"Three in Niagara Falls (reporter, sports editor, managing editor); one in Welland (reporter); two in St. Catharines (reporter, photographer); the only Thorold News reporter; the magazine division is shuttered. The editorial department of the Niagara Falls Review is being moved to St.Catharines to be overseen by the St. Catharines Standard managing editor. The editor in chief of the Review, who hasn't been at that paper in months as he travels the province training employees on how to get by from the last set of cuts, is being moved into an as yet unknown position. No doubt he'll help the company figure out how to get by with even fewer employees." 

"Corey Smith, Matt Day, Corey Larocque at the Niagara Falls Review. Dave Johnson at The Tribune and one non-editorial person there, too. Jeff Blay at Thorold News. Jeff Bolichowski and Julie Jocsak at St. Catharines Standard. Review editorial merged into St. Catharines. Thorold News to become part of the Standard somehow. Still three publishers in Niagara."

"Looks like steps are being taken to move to just one paper for the Niagara region. Remaining staff from the Niagara Falls Review are moving into the new offices of the St. Catharines Standard. Looks like the Review lost three people, including ME — and former longtime reporter – Corey Larocque. Standard is losing 3 - photog Julie Jocsak, reporter Jeff Bolichowski and Jeff Blay, who reported for the weekly Thorold News. Tribune is losing veteran Dave Johnson, and I hear one other. I'd be nervous in Welland that they are next to shutter the office and move into St. Catharines. Yet another dark day for journalism in the Sun Media family."

"For the record, Welland also lost a valuable reporter when Dave Johnson, a longtime member of The Tribune newsroom was let go."

"In Chatham, according to social media chatter, reporter Vicki Gough and sales rep Chris Summerfield." 

"At least one gone from Brantford, reporter Hugo Rodrigues." 

Northern Ontario - Sudbury, Sault Ste. Marie, North Bay, Timmins
"In Northern Ontario, Sudbury Star 4, Sault 3, North Bay 1, Timmins 1 (not replacing a reporter) What about SUN TV? Any cuts?" 

St. Thomas, Stratford
"Mark Butterwick, former longtime city editor at the St. Thomas Times-Journal, started when the newspaper was part of a small SW Ontario group owned by the Dingman family, then under ownership of Thomson, Bowes and the Sun/Quebecor. Mark in recent years stepped over to be a local sports reporter. Laura Cudworth, reporter, Stratford Beacon-Herald."

Friday 1 November 2013

Toronto Sun turns 42

Happy 42th birthday, Toronto Sun.

And, yes, you do look thinner.

Take a bow Andy Donato and Christina Blizzard, the two remaining Day Oners from the 62 or so former Toronto Telegram staffers who got it started in the Eclipse Building on Nov. 1, 1971.

Simon Kent, a relative newcomer, has a column on the anniversary today, with different photos used for the print edition and the online edition.

The print edition photos - Don Hunt, Doug Creighton, Ray Biggart and Peter Worthington reading the first Sun and Peter and Lou Grant in the newsroom - bring back a lot of memories.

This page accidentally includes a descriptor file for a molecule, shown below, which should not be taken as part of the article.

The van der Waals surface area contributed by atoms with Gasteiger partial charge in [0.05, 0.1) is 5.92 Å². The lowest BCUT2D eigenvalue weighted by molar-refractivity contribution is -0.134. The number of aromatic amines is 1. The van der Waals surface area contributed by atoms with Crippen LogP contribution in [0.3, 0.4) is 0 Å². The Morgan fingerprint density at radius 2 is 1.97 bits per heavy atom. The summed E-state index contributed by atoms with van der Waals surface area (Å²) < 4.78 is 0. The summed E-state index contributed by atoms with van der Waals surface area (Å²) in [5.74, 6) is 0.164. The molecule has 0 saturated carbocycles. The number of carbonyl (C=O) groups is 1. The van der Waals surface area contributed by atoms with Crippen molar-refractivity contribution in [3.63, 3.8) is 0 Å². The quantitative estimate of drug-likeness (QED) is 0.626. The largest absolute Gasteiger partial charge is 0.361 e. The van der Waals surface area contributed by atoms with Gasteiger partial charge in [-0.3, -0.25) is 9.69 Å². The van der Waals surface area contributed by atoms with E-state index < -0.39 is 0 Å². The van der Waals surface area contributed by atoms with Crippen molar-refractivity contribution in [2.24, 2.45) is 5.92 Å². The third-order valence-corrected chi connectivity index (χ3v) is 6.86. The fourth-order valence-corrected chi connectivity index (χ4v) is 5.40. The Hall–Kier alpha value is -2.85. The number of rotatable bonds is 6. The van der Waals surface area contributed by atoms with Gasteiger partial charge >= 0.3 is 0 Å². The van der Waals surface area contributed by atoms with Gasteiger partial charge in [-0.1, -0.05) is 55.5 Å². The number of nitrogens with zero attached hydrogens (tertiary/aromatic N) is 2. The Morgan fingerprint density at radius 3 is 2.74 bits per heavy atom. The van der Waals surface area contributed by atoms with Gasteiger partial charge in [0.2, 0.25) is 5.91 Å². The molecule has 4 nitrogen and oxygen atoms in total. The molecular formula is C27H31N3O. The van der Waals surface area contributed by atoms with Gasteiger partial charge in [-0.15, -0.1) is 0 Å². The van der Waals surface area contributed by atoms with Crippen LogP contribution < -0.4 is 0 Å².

Good times and good people.

Hopefully, with another anniversary on the books and another Christmas approaching, it doesn't mean more layoffs at 333.

Sunday 20 October 2013

Canadian News Hall of Fame needs a home

Les Pyette - 2013 inductee
Raise your hand if you recognize the name Arthur Ford.

Or Gerald Filon.

Or John W. Dafoe.

Young, or old, don't feel guilty if you didn't know they were the first three inductees into the Canadian News Hall of Fame in 1966.

Ford was a longtime editor of the London Free Press; Filon was publisher of Le Devoir from 1947 to 1963 and Dafoe, a posthumous inductee, was editor of the Manitoba (Winnipeg) Free Press from 1901 to 1944.

Many more solid contributors to Canadian news gathering would be inducted, but the collective accomplishments of these men and women are nowhere to be found other than in a list of names on a bare bones webstite.  

(On the Toronto Telegram/Toronto Sun front, those media greats include Hall of Fame inductees Ted Reeve (1972), J. Douglas MacFarlane (1985), Doug Creighton (1988),  Trent Frayne (1992), Peter Worthington (1997), Douglas Fisher (2000) and Les Pyette (2013).

The shame of the Canadian News Hall of Fame is it does not have a home for its Wall of Fame and, until last year when Lloyd Robertson and Andy Walsh were inducted, it had been dormant since 2002.

The Hall of Fame had inductees from 1966 through 2001 annually except for 1996, when no names were added. When Gordon Donaldson, previous chair of the Hall of Fame died in 2001, it appeared the Hall of Fame died with him. There were no inductees from 2002 to 2011.

Kudos to Ian Connerty, current chair of the Canadian News Hall of Fame, for resurrecting the Hall of Fame last year and for his enthusiasm this year.   

This blogger met Ian this week at the Hall of Fame presentations and he appears to be someone who gets things done and this is one thing that needs to get done for the preservation of the history of Canadian print and broadcast media greatness.

"The Fame is currently in search of a new permanent home since the Ontario Club closed up," says Ian. "Our artifacts are in storage for now. Last year, we met with folks at Ryerson about location the Hall in heir new Communications building, but that didn't work out. We are looking for other options."

Ryerson would have been an ideal location.
Washington's popular Newseum
While media in the United States have the Newseum in Washington, D.C., to showcase the history of American print and broadcast media, Canada has an embarrassing void.

How the Newseum sums up its museum: "The Newseum - a 250,000-square-foot museum of news - offers visitors an experience that blends five centuries of news history with up-to-the-second technology and hands-on exhibits."

In Canada, no news museum, not even a wall to hang the Canadian News Hall of Fame plaques, now sitting in storage gathering dust.